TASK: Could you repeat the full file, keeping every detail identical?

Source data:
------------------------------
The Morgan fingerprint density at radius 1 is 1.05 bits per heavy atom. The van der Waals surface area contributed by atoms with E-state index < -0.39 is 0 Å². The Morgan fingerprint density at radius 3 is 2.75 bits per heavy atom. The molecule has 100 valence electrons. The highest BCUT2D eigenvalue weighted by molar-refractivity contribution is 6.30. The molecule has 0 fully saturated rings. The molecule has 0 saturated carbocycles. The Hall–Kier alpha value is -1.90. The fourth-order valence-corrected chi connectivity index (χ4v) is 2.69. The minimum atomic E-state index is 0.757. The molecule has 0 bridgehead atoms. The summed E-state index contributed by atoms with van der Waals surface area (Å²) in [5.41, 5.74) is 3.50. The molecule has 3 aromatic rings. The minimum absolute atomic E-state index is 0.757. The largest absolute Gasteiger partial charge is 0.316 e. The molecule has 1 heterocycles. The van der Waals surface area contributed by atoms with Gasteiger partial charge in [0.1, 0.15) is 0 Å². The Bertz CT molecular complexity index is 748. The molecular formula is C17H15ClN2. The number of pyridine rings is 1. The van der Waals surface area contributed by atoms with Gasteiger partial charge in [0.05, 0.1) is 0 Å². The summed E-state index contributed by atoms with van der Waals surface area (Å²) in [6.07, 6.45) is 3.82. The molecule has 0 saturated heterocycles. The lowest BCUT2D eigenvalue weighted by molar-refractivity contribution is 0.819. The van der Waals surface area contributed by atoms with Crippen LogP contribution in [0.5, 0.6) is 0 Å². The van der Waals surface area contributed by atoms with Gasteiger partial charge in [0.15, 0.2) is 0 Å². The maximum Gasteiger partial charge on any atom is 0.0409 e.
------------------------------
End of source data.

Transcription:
The Morgan fingerprint density at radius 1 is 1.05 bits per heavy atom. The van der Waals surface area contributed by atoms with E-state index < -0.39 is 0 Å². The Morgan fingerprint density at radius 3 is 2.75 bits per heavy atom. The molecule has 100 valence electrons. The highest BCUT2D eigenvalue weighted by molar-refractivity contribution is 6.30. The molecule has 0 fully saturated rings. The molecule has 0 saturated carbocycles. The Hall–Kier alpha value is -1.90. The fourth-order valence-corrected chi connectivity index (χ4v) is 2.69. The minimum atomic E-state index is 0.757. The molecule has 0 bridgehead atoms. The summed E-state index contributed by atoms with van der Waals surface area (Å²) in [5.41, 5.74) is 3.50. The molecule has 3 aromatic rings. The minimum absolute atomic E-state index is 0.757. The largest absolute Gasteiger partial charge is 0.316 e. The molecule has 1 heterocycles. The van der Waals surface area contributed by atoms with Gasteiger partial charge in [0.1, 0.15) is 0 Å². The Bertz CT molecular complexity index is 748. The molecular formula is C17H15ClN2. The number of pyridine rings is 1. The van der Waals surface area contributed by atoms with Gasteiger partial charge in [0.05, 0.1) is 0 Å². The summed E-state index contributed by atoms with van der Waals surface area (Å²) in [6.07, 6.45) is 3.82. The molecule has 0 saturated heterocycles. The lowest BCUT2D eigenvalue weighted by molar-refractivity contribution is 0.819. The van der Waals surface area contributed by atoms with Crippen LogP contribution in [0.5, 0.6) is 0 Å². The van der Waals surface area contributed by atoms with Gasteiger partial charge in [0.15, 0.2) is 0 Å². The maximum Gasteiger partial charge on any atom is 0.0409 e.